Message 2001-02-0007: Re: apomorphy-based names

Mon, 05 Feb 2001 17:46:56 -0600 (CST)

[Previous by date - apomorphy-based names]
[Next by date - Wagner's proposals]
[Previous by subject - Re: another tiresome (and predictable) attack against phylogenetic systematics]
[Next by subject - Re: apomorphy-based names]

Date: Mon, 05 Feb 2001 17:46:56 -0600 (CST)
From: "Jonathan R. Wagner" <znc14@TTACS.TTU.EDU>
To: "David M. Hillis" <>
Subject: Re: apomorphy-based names

At 04:47 PM 2/5/01 -0600, Dr. Hillis wrote:
>Speaking as someone who hates the idea of apomorphy-based
>definitions of clades, I would NOT want to see recommendations that
>suggest their use.
        a) I hate apomorphy-based definitions too. :)
        b) I hate qualifying clauses even more... I think if you want to
                "shed essentialism," you should go there first. They have
                effectively eliminated one of the most powerful points of
                the original DeQ&G papers: phlylogenetic taxa recognize real
                entities, and thus always exist. No more though, now they 
                "phase" in and out of existence with by analytical fiat...
                almost like a weak Star Trek plot.
        c) I do not feel that these recommendations would "suggest" the use of
                apomorphy-based definitions, any more than telling an IV drug-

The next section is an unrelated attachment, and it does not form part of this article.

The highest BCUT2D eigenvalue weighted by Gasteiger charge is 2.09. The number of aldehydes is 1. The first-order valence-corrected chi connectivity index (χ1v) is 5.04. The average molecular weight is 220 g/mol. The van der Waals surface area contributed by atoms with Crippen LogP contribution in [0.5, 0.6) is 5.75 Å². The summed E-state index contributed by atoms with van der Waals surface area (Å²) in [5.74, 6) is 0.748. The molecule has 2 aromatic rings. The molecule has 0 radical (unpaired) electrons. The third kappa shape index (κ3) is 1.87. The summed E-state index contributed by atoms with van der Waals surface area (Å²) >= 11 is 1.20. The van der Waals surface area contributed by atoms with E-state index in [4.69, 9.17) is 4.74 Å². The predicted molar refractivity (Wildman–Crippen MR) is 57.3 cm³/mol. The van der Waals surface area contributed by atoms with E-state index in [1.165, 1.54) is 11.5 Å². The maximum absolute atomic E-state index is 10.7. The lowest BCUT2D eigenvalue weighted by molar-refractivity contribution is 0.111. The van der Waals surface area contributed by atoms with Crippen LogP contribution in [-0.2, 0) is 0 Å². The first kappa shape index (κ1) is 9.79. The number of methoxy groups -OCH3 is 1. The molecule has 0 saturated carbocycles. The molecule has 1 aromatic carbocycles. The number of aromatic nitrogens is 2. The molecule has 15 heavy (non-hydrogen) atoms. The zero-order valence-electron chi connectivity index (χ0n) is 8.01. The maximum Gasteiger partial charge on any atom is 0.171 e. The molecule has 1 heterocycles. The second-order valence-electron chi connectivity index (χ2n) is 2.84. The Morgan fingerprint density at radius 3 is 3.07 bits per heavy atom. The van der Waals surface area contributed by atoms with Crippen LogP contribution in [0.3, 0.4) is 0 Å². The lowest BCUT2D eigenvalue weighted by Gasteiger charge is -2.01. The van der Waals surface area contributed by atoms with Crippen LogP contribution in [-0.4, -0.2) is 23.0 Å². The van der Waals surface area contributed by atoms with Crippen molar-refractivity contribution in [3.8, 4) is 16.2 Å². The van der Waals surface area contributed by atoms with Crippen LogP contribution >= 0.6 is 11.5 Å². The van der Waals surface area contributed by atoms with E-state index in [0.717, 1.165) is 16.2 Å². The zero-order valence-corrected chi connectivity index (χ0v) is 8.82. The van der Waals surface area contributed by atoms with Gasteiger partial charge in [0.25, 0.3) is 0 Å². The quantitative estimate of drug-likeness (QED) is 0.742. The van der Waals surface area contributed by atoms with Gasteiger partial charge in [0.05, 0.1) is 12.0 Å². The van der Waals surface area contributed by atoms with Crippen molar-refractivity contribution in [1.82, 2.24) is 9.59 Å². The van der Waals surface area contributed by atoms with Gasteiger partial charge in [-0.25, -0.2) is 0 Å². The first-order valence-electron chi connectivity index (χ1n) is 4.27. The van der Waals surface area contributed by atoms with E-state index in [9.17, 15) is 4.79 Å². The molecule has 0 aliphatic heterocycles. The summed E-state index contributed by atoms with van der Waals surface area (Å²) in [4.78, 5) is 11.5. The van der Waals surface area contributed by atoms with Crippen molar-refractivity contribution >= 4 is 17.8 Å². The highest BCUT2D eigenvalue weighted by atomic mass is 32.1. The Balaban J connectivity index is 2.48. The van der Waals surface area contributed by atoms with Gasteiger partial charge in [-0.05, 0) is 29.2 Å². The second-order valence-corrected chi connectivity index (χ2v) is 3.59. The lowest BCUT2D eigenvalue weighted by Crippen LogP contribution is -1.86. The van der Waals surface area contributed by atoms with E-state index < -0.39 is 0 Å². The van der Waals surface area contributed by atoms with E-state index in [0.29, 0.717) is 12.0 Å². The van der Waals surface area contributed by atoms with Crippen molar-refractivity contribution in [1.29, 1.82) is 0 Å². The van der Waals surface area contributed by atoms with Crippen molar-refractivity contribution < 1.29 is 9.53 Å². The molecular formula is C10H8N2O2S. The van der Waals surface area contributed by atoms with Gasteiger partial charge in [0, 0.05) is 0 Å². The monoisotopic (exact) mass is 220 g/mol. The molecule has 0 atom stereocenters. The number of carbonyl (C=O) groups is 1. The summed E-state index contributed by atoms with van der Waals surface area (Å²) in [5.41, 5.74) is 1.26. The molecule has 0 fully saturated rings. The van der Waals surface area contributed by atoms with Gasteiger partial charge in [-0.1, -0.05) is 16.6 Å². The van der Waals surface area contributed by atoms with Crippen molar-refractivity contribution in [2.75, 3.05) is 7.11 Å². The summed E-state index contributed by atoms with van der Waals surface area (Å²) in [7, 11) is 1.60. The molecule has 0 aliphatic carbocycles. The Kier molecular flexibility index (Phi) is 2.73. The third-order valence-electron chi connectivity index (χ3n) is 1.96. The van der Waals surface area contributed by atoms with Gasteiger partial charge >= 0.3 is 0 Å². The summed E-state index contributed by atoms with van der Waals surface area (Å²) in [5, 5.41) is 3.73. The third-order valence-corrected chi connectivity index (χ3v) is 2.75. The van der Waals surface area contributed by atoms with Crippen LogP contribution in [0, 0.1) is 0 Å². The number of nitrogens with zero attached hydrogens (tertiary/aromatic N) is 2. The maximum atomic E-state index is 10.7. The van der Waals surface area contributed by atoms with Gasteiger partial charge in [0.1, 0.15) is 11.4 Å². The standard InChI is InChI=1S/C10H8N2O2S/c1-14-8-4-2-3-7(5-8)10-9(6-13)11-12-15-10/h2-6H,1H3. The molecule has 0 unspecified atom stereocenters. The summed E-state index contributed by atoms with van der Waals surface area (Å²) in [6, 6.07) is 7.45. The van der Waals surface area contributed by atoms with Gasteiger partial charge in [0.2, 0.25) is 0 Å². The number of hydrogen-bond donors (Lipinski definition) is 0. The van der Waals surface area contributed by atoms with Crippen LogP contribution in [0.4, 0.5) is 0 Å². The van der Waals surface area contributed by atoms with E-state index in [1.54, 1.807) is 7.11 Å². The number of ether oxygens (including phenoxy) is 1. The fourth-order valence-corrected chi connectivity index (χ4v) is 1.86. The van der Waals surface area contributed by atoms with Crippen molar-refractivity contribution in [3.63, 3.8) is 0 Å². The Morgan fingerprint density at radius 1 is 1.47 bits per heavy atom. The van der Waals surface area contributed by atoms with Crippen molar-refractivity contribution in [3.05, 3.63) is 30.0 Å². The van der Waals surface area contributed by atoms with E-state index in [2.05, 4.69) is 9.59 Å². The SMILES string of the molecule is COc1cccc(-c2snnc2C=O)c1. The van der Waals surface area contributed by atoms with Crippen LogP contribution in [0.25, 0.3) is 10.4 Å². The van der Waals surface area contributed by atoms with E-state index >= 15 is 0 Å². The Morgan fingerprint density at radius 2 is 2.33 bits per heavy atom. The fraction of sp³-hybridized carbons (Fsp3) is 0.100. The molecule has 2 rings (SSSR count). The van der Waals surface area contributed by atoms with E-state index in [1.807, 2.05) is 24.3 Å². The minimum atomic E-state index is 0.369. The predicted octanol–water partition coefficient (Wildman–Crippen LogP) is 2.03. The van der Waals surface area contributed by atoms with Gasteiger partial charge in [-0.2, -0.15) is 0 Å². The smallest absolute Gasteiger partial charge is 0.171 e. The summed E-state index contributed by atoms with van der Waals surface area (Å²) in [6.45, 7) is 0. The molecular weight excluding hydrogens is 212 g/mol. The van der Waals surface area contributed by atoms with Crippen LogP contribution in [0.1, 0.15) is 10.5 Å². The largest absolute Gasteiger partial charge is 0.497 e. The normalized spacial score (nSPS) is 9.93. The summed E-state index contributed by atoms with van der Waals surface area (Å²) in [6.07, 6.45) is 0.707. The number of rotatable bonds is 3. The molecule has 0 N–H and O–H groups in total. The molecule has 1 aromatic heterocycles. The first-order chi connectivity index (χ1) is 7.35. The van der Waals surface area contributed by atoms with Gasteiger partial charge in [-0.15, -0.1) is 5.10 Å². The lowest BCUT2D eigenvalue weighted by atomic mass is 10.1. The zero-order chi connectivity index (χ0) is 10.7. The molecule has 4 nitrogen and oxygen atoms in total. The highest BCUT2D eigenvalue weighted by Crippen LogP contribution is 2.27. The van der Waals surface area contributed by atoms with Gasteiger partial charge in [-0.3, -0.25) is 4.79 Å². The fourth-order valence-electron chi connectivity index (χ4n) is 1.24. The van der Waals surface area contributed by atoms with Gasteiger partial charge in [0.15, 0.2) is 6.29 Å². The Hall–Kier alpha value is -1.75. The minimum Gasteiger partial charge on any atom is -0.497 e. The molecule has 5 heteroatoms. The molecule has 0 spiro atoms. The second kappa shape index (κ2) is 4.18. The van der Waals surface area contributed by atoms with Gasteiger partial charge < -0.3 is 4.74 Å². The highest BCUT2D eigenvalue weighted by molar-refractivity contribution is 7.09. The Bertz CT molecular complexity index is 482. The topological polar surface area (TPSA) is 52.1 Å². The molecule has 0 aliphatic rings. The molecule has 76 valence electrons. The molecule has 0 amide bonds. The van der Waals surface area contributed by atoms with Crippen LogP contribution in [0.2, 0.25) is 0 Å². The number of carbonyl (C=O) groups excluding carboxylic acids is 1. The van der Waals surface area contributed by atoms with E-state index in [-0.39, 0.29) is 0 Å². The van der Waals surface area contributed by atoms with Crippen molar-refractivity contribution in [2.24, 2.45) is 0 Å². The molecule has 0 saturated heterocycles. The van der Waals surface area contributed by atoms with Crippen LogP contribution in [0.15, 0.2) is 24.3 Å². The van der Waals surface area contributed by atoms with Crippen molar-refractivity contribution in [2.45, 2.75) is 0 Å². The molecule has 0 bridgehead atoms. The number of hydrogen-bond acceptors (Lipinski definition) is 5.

user to use a clean needle advocates addiction, nor more than
                providing access to condoms in high schools encourages teen sex.
                I suspect we feel very much alike regarding the use and abuse of
                phylogenetic nomenclature. However, as long as the PhyloCode
                provides for the use of practices we find less than satisfying,
                I feel it should provide guidelines for the sane and rational
                exectution of those practices.
        d) And, please note: the third of my recommendations has nothing to do
                with apomorphy based defintions. I would be interested to hear
                what Dr. Hillis thinks of this one.

>I would not use apomorphy-based definitions for any name, whether or
>not the name suggests an apomorphy.
        Even I, as purveyor of the recommendation, am not all that
enthusiastic about the first one. However, it seemed unfair to ask such a
high degree to intellectual purity of every aspect of our nomenclature
EXCEPT apomorphy-based definitions. If that makes any sense...

>I think a node-based definition of Tetrapoda is clear,
        Please see my forthcoming response to David Marjanovic. It was not
my intention to spark such enthusiasm on either side of this debate. Indeed,
if you will read my first proposal, I come out against the definition of
traditional taxa with apomorphy-based definitions. I was more concerned
about recently named (since 1970 or so) taxa which have not developed a
significant taxonomic history, as well as totally new taxa.

        Still, I thank Dr. Hillis for his prompt and thoughtful reply. I'm
sorry that my recommendations tread on ground he finds distasteful, and I
certainly agree with his reasons.


        Jonathan R. Wagner

P.S. Dr. Hillis, please forgive the third-person reply, I never really know
what to do with direct replies on a listserv.
     Jonathan R. Wagner, Dept. of Geosciences, TTU, Lubbock, TX 79409-1053
  "Why do I sense we've picked up another pathetic lifeform?" - Obi-Wan Kenobi


Feedback to <> is welcome!